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Being workplace ready more important than ever

Area schools doing their best to help meet industry needs

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September 23, 2022

NORTHEAST WISCONSIN – It’s no secret that many employers – no matter the industry – are understaffed and desperate to hire more people.

To meet those needs, universities and technical colleges throughout Northeast and North Central Wisconsin are doing their best to get students trained and job-ready as quickly as possible.

A noticeably trend many are seeing is that students want to get through school and into the job market faster than in years past.

“We’re noticing more interest in online courses than we’ve had in the past,” Kate Burns, the University of Wisconsin-Green Bay (UWGB) provost, said. “We’re also seeing growth in our accelerated programs, where they can take a course in seven weeks as opposed to 14 weeks. So, for our part-time, non-traditional students, that allows them to finish faster.”

Dr. Jennifer Lanter, vice president for learning and chief academic officer, said a similar trend is being seen at Fox Valley Technical College (FVTC).

Lanter said the biggest shift they’ve seen in the last couple of years is there is less interest in their two-year, associate’s degree programs, and more interest in their short-term, certification programs and tech diplomas.

“Maybe it’s a one semester or one-year credential that’s going to get them into the workforce earlier,” she said. “We have yet to see this year if (that is) going to switch back over to the associate’s degree, and we won’t know that for a while yet, but that certainly has been the trend the past couple of years.”

Lanter said FVTC’s Appleton campus has seen an increase of about 6% in students taking online classes.

“That is strictly online, where they don’t have to be present at any specific time,” she said. “At the same time, our face-to-face classes have increased drastically, whereas our virtual classes, where you’re face-to-face, but virtually (like a Zoom meeting-type setting), have declined quite a bit. So, what’s happened is we’ve had a switch from a virtual environment to more in-person, face-to-face classroom experiences.”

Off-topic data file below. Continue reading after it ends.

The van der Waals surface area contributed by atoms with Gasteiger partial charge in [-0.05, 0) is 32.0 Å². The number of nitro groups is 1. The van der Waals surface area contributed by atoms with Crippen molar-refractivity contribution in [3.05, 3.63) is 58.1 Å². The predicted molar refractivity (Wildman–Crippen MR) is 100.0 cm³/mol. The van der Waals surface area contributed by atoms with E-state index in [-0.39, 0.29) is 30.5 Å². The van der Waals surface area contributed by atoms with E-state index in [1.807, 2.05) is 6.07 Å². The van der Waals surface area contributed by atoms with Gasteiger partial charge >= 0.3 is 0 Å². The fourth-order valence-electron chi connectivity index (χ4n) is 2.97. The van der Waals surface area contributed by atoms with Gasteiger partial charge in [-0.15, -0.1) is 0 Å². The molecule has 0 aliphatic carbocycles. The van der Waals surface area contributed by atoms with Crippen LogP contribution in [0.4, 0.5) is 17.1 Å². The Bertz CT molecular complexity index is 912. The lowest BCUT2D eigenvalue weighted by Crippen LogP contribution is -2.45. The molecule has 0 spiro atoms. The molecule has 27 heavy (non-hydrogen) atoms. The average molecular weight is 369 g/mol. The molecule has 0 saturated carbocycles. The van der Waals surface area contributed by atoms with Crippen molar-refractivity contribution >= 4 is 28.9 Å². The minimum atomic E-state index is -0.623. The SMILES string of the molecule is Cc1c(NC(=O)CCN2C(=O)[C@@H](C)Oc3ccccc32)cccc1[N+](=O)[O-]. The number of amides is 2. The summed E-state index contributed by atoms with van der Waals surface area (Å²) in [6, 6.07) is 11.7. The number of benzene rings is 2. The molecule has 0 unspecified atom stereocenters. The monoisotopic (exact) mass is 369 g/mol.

Increased interest in healthcare careers
Lanter said enrollment at the FVTC-Oshkosh campus has grown significantly.

She said part of this spike could be – in large part – due to the addition of the brand-new surgical technology (surg tech) associate’s degree program in Oshkosh.

“That program is booming with significant wait lists,” she said. “Something else that came with surg tech is brand-new science labs. So, now we also offer biology and microbiology, anatomy, and physiology in Oshkosh, which we never did before. So, that has also contributed to the increase of enrollment at the Oshkosh campus. And we’ve recently done a huge remodel of some space there.”

Lanter said it’s possible the increased interest in healthcare-related courses is connected to the understaffed healthcare industry, which is practically screaming for people.

“There is such a huge shortage of healthcare workers across the board, so we’re doing our best to help meet the need,” she said.

Lanter said interest in healthcare-related courses at the Appleton campus has also increased over the last 12 to 18 months – a correlation she connects to the shortage of staff because of the COVID-19 pandemic.

She said an advantage at FVTC is that many of the degree programs can be “laddered into” – for example, students can take a small certificate program, then all those credits can then be applied toward a tech diploma and/or could go toward an associate’s degree program.

Lanter said nursing is an immensely popular program at FVTC, and students often ladder into it by starting with a CNA program, eventually making their way to a nursing degree.